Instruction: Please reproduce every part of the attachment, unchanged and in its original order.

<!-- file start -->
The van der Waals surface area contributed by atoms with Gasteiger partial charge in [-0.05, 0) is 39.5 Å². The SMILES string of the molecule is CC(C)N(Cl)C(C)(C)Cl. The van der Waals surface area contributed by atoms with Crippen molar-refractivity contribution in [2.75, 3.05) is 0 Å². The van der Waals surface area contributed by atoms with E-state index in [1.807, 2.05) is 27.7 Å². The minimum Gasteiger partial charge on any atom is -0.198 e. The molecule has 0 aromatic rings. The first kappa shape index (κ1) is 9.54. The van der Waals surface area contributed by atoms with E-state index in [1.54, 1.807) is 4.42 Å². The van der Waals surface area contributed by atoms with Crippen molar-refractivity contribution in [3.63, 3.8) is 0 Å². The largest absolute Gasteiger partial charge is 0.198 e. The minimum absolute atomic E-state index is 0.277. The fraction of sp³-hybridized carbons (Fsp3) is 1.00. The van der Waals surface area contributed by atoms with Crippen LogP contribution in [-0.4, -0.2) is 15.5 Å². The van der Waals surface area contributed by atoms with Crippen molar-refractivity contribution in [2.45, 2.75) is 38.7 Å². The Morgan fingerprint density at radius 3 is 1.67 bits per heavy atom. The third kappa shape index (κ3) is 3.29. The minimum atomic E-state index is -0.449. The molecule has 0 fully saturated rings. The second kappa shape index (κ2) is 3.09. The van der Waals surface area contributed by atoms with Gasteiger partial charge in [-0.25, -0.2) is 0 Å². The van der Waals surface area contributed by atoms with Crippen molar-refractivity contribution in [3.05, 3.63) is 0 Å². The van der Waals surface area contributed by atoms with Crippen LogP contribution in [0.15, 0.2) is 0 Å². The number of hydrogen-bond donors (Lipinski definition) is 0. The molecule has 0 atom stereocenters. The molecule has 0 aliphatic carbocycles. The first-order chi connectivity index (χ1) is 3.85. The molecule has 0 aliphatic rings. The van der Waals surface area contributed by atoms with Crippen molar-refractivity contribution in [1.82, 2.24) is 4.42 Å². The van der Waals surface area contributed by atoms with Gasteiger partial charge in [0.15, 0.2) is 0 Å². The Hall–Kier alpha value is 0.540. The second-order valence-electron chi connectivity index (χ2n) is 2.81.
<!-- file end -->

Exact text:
The van der Waals surface area contributed by atoms with Gasteiger partial charge in [-0.05, 0) is 39.5 Å². The SMILES string of the molecule is CC(C)N(Cl)C(C)(C)Cl. The van der Waals surface area contributed by atoms with Crippen molar-refractivity contribution in [2.75, 3.05) is 0 Å². The van der Waals surface area contributed by atoms with E-state index in [1.807, 2.05) is 27.7 Å². The minimum Gasteiger partial charge on any atom is -0.198 e. The molecule has 0 aromatic rings. The first kappa shape index (κ1) is 9.54. The van der Waals surface area contributed by atoms with E-state index in [1.54, 1.807) is 4.42 Å². The van der Waals surface area contributed by atoms with Crippen molar-refractivity contribution in [3.63, 3.8) is 0 Å². The largest absolute Gasteiger partial charge is 0.198 e. The minimum absolute atomic E-state index is 0.277. The fraction of sp³-hybridized carbons (Fsp3) is 1.00. The van der Waals surface area contributed by atoms with Crippen LogP contribution in [-0.4, -0.2) is 15.5 Å². The van der Waals surface area contributed by atoms with Crippen molar-refractivity contribution in [2.45, 2.75) is 38.7 Å². The Morgan fingerprint density at radius 3 is 1.67 bits per heavy atom. The third kappa shape index (κ3) is 3.29. The minimum atomic E-state index is -0.449. The molecule has 0 fully saturated rings. The second kappa shape index (κ2) is 3.09. The van der Waals surface area contributed by atoms with Gasteiger partial charge in [-0.25, -0.2) is 0 Å². The van der Waals surface area contributed by atoms with Crippen molar-refractivity contribution in [3.05, 3.63) is 0 Å². The van der Waals surface area contributed by atoms with Crippen LogP contribution in [0.15, 0.2) is 0 Å². The number of hydrogen-bond donors (Lipinski definition) is 0. The molecule has 0 atom stereocenters. The molecule has 0 aliphatic carbocycles. The first-order chi connectivity index (χ1) is 3.85. The molecule has 0 aliphatic rings. The van der Waals surface area contributed by atoms with Crippen molar-refractivity contribution in [1.82, 2.24) is 4.42 Å². The van der Waals surface area contributed by atoms with Gasteiger partial charge in [0.15, 0.2) is 0 Å². The Hall–Kier alpha value is 0.540. The second-order valence-electron chi connectivity index (χ2n) is 2.81.